Even as a bonafide adult who is starting to have a handle on this whole “taking care of yourself” thing, going to the doctor sometimes falls to the bottom of the to-do list. For preventative care, like medical screenings, this is especially true.
To help you take care of yourself this year (and every year), here’s a little guide to medical screenings so you can stay on top of your health:
Chlamydia, Gonorrhea, HIV, and Syphilis Testing
If you are sexually active and over the age of 18, it is recommended to have a Chlamydia, Gonorrhea, HIV, and Syphilis screening with each partner, or if symptoms arise. If you are planning a pregnancy, it is also highly recommended to protect the fetus.
Cervical Cancer Screening
A Pap test can act as a cervical cancer screening. After age 21, a pap test is recommended every 3 years. If you are age 30 or older, you can have a Pap test and HPV test every 5 years, until age 65. Age 65 years and older, ask your doctor if they recommend it. (There were days not long ago that it was recommended every year, so yay for less trips to the GYN.)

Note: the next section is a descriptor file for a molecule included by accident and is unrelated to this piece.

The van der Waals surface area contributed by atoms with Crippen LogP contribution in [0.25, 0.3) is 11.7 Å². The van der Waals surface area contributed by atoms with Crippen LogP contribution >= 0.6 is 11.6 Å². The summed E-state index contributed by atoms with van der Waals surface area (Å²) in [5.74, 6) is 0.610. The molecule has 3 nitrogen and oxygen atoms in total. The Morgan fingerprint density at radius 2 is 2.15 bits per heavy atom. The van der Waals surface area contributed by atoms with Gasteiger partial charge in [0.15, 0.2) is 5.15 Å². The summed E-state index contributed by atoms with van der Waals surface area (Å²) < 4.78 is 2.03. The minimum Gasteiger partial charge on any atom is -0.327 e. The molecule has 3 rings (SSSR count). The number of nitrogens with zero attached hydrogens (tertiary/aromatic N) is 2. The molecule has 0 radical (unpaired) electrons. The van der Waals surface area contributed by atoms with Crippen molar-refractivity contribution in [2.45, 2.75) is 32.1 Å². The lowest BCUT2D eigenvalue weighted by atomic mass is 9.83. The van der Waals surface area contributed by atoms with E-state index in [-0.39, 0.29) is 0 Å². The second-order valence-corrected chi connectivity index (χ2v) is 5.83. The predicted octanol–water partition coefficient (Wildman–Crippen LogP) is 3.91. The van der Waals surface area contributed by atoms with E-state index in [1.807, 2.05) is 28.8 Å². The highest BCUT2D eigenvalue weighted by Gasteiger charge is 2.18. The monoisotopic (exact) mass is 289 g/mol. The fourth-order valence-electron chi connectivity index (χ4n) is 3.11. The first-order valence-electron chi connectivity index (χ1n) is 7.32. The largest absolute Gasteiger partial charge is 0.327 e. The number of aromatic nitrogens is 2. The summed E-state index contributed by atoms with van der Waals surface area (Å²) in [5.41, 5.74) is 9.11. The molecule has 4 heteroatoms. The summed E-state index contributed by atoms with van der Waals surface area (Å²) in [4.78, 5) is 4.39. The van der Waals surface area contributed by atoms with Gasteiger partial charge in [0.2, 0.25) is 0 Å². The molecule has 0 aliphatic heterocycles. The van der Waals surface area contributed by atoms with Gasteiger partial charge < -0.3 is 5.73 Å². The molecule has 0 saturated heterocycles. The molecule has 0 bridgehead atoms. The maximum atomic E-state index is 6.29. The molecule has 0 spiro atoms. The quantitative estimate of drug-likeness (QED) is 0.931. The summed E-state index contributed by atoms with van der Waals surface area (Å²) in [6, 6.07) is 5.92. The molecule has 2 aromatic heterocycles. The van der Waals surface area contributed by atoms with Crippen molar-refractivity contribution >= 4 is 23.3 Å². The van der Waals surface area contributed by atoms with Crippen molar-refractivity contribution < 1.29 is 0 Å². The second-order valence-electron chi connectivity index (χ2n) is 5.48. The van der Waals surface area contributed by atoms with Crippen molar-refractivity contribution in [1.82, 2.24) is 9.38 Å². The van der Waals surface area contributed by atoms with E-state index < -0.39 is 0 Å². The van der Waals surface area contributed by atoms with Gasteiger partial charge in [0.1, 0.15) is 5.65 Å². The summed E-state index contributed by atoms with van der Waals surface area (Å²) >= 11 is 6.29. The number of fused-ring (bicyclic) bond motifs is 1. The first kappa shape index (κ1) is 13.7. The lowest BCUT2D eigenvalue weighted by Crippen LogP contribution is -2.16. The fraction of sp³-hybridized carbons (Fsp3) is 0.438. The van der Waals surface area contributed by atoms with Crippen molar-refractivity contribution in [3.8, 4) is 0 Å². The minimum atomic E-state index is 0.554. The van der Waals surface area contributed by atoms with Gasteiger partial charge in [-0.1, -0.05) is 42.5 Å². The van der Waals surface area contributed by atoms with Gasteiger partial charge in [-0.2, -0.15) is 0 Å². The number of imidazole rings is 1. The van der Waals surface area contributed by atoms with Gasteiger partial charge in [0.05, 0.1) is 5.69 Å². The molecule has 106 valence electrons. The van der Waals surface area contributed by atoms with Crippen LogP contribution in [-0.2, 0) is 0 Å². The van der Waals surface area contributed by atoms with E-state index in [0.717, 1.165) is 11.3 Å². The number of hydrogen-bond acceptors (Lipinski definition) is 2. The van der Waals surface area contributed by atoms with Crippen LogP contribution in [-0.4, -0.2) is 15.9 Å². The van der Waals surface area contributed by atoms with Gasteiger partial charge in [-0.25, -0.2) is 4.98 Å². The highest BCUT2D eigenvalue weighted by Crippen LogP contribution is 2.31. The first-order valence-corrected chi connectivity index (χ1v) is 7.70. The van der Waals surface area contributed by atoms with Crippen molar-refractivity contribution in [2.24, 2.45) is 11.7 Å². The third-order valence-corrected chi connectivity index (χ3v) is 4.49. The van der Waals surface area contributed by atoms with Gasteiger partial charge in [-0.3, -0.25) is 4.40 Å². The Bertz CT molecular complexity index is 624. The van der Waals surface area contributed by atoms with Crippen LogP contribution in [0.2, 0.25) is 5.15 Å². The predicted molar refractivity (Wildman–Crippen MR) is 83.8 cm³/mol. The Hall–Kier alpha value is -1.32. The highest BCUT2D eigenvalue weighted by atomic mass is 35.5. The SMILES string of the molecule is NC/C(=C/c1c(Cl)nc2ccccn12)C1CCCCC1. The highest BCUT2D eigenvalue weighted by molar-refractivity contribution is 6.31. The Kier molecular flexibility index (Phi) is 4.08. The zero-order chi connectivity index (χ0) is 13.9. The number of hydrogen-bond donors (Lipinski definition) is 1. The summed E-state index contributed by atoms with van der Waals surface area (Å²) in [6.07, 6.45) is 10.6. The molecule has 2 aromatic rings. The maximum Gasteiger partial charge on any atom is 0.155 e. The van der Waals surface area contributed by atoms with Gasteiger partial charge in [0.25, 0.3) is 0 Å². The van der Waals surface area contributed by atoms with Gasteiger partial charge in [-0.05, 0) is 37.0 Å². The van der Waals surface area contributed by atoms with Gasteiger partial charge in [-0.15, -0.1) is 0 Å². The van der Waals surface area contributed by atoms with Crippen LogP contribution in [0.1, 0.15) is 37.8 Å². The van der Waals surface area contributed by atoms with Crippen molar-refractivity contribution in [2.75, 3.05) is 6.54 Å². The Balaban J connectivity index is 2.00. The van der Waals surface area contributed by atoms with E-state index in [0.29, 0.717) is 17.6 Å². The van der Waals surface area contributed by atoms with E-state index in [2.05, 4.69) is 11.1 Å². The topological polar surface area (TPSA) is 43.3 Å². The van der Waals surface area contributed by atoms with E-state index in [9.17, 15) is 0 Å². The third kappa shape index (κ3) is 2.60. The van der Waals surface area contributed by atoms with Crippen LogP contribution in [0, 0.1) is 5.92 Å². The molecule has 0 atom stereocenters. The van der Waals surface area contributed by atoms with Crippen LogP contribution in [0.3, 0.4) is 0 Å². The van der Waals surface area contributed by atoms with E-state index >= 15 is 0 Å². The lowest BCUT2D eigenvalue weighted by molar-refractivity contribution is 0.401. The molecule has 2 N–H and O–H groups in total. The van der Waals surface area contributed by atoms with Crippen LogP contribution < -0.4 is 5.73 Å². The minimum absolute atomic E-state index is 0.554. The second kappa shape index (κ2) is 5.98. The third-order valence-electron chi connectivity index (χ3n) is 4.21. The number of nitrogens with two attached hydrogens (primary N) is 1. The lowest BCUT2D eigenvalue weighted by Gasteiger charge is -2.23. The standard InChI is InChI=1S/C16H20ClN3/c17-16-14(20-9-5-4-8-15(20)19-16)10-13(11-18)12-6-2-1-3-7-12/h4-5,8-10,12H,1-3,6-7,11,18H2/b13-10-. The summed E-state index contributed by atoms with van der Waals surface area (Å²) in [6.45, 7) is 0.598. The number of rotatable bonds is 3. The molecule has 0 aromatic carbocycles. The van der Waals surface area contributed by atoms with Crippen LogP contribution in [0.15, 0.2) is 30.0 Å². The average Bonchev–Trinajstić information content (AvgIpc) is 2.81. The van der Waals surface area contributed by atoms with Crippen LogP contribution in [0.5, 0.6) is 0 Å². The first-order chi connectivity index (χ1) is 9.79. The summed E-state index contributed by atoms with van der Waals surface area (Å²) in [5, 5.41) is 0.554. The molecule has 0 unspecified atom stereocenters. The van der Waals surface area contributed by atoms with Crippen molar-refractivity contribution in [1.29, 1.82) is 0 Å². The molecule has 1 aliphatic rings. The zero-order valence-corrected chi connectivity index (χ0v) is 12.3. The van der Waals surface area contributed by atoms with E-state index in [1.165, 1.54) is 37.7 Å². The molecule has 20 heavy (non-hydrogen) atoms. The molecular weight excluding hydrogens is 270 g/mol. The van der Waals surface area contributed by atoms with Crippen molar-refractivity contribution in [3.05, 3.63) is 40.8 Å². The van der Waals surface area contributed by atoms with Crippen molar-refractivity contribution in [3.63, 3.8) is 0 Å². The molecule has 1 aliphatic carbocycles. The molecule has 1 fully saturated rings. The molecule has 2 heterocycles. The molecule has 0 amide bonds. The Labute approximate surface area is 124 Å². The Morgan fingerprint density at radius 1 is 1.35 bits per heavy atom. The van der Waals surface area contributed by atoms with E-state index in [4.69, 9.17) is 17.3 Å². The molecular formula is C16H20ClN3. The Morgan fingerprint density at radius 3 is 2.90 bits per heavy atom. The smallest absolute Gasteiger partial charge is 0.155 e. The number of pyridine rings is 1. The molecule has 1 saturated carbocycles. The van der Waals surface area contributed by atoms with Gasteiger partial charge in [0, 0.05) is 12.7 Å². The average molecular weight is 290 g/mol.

Breast Cancer Screening
Screening for breast cancer, which is detected by a mammogram, is recommended at age 50, unless you are at a greater risk. If your risk is higher, age 40 is the recommended age to start screening. If you don’t have a risk, 50 is recommended, then every 2 years subsequently, through age 74.
Women are at a higher risk for heart disease than men. Because of this, it is recommended to check your cholesterol at least yearly. If you have additional risks, your doctor may want to test more often.
If you have a higher than normal blood pressure (normal is 135/80) it is recommended to get tested for diabetes at any age, or if you take blood pressure medication.
Colorectal Cancer Screening
A Colorectal Cancer Screening is performed with a test called fecal occult blood, as well as a colonoscopy. A colonoscopy is recommended at age 50. After your first test, ask your doctor how often you will need the procedure.
Bone Mineral Density Test
The Bone Mineral Density Test, or osteoporosis screening test, is not recommended until age 65, unless you are at a higher risk for osteoporosis.
Take care of your body, ladies; you only get one!